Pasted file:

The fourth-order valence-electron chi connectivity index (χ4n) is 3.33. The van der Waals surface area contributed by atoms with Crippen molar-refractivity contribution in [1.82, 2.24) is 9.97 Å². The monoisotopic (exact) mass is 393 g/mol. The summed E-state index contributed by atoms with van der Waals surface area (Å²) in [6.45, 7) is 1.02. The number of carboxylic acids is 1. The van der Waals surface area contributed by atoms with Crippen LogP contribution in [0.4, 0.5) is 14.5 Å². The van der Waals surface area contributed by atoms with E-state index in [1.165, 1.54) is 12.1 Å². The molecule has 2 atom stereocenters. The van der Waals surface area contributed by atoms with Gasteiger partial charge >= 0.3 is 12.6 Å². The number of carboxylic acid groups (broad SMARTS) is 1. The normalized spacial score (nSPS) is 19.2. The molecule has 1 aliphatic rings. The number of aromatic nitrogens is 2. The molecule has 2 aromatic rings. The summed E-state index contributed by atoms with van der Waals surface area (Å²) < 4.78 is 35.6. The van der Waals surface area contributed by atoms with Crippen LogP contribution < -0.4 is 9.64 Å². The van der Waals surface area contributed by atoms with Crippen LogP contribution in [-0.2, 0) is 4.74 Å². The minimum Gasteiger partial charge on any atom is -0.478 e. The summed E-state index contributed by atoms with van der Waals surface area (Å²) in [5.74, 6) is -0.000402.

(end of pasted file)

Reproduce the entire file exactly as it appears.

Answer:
The fourth-order valence-electron chi connectivity index (χ4n) is 3.33. The van der Waals surface area contributed by atoms with Crippen molar-refractivity contribution in [1.82, 2.24) is 9.97 Å². The monoisotopic (exact) mass is 393 g/mol. The summed E-state index contributed by atoms with van der Waals surface area (Å²) in [6.45, 7) is 1.02. The number of carboxylic acids is 1. The van der Waals surface area contributed by atoms with Crippen LogP contribution in [0.4, 0.5) is 14.5 Å². The van der Waals surface area contributed by atoms with E-state index in [1.165, 1.54) is 12.1 Å². The molecule has 2 atom stereocenters. The van der Waals surface area contributed by atoms with Gasteiger partial charge >= 0.3 is 12.6 Å². The number of carboxylic acid groups (broad SMARTS) is 1. The normalized spacial score (nSPS) is 19.2. The molecule has 1 aliphatic rings. The number of aromatic nitrogens is 2. The molecule has 2 aromatic rings. The summed E-state index contributed by atoms with van der Waals surface area (Å²) < 4.78 is 35.6. The van der Waals surface area contributed by atoms with Crippen LogP contribution < -0.4 is 9.64 Å². The van der Waals surface area contributed by atoms with Crippen LogP contribution in [-0.2, 0) is 4.74 Å². The minimum Gasteiger partial charge on any atom is -0.478 e. The summed E-state index contributed by atoms with van der Waals surface area (Å²) in [5.74, 6) is -0.000402.